McPhy, Genvia, Elogen, and John Cockerill, manufacturers of electrolyzers, will construct new gigafactories in France with the help of millions of euros in public money as part of a €2.1 billion ($2.05 billion) state-aid initiative to make France “the world leader in carbon-free hydrogen.”
According to Prime Minister Elisabeth Borne, the funds would be divided among ten French hydrogen businesses, with a special emphasis on electrolysis and equipment for commercial fuel-cell trucks.
All four manufacturers of electrolyzers had previously stated their plans to construct gigafactories in the nation, but none had made a final investment decision (FIDs). After contracts for finance have been signed with the French public investment bank Bpifrance, these FIDs are now anticipated to be made soon.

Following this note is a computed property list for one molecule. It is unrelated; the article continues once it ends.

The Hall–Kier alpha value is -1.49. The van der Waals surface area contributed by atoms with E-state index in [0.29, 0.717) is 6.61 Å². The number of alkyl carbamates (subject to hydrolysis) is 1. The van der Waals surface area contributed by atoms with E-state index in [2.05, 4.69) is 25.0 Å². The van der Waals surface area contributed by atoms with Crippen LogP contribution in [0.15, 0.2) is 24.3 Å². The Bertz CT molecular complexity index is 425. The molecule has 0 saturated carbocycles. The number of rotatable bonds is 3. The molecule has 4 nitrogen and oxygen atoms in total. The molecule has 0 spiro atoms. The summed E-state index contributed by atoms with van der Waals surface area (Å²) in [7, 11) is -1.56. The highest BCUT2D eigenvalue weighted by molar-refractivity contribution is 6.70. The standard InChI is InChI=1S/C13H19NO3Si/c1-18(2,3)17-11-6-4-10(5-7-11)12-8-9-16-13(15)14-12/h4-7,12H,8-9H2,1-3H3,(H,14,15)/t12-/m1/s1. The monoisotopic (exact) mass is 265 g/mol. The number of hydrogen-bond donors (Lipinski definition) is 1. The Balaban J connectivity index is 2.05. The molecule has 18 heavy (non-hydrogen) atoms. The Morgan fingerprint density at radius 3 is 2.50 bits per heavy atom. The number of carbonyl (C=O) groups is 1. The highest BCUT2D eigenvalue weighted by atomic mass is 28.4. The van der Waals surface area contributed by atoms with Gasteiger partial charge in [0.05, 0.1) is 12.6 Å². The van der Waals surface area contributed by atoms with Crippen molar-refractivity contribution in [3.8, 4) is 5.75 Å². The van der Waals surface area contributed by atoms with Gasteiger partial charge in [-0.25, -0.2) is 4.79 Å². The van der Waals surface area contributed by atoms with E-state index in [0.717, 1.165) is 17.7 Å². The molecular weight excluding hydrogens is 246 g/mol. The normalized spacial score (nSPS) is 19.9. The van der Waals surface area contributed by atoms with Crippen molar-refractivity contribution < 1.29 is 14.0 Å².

Elogen, a manufacturer of PEM electrolyzers, has disclosed that it would receive €86 million in state aid, while McPhy, which makes high-pressure alkaline electrolyzers, claims it will receive €114 million.
Belgian-French multi-sector firm John Cockerill, which also makes pressurized alkaline electrolyzers, and Genvia, a joint venture between private enterprises and governmental agencies that wants to create a solid-oxide electrolyzer gigafactory by 2025, have yet to publicly comment on the investment.
The European Commission authorized the €2.1 billion in state aid in July after designating a total of 41 hydrogen projects around the EU as Important Projects of Common Interest as part of its so-called Hy2Tech initiative.
According to the prime minister, initiatives funded by the €2.1 billion will receive a total of €3.2 billion in private investment, adding up to the creation of roughly 5,200 direct employment.